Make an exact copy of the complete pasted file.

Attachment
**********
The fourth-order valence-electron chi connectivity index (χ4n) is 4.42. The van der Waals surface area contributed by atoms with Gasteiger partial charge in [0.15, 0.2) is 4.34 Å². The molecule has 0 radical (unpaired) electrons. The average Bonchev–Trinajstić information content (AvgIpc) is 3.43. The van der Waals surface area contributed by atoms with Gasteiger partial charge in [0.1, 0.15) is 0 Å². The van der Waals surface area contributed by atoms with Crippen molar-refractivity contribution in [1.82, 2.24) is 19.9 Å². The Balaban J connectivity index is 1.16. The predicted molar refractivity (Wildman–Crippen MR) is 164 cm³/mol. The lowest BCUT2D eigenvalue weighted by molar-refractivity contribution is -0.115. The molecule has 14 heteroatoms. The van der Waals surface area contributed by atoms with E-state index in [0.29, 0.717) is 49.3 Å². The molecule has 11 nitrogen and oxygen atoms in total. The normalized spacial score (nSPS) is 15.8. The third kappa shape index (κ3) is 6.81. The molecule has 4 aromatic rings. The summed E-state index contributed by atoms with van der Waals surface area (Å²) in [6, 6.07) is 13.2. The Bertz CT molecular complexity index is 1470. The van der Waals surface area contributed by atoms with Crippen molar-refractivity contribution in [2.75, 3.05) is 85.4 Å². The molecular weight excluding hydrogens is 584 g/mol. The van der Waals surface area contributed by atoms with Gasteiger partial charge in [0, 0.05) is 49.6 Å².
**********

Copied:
The fourth-order valence-electron chi connectivity index (χ4n) is 4.42. The van der Waals surface area contributed by atoms with Gasteiger partial charge in [0.15, 0.2) is 4.34 Å². The molecule has 0 radical (unpaired) electrons. The average Bonchev–Trinajstić information content (AvgIpc) is 3.43. The van der Waals surface area contributed by atoms with Gasteiger partial charge in [0.1, 0.15) is 0 Å². The van der Waals surface area contributed by atoms with Crippen molar-refractivity contribution in [1.82, 2.24) is 19.9 Å². The Balaban J connectivity index is 1.16. The predicted molar refractivity (Wildman–Crippen MR) is 164 cm³/mol. The lowest BCUT2D eigenvalue weighted by molar-refractivity contribution is -0.115. The molecule has 14 heteroatoms. The van der Waals surface area contributed by atoms with E-state index in [0.29, 0.717) is 49.3 Å². The molecule has 11 nitrogen and oxygen atoms in total. The normalized spacial score (nSPS) is 15.8. The third kappa shape index (κ3) is 6.81. The molecule has 4 aromatic rings. The summed E-state index contributed by atoms with van der Waals surface area (Å²) in [6, 6.07) is 13.2. The Bertz CT molecular complexity index is 1470. The van der Waals surface area contributed by atoms with Crippen molar-refractivity contribution in [2.75, 3.05) is 85.4 Å². The molecular weight excluding hydrogens is 584 g/mol. The van der Waals surface area contributed by atoms with Gasteiger partial charge in [0, 0.05) is 49.6 Å².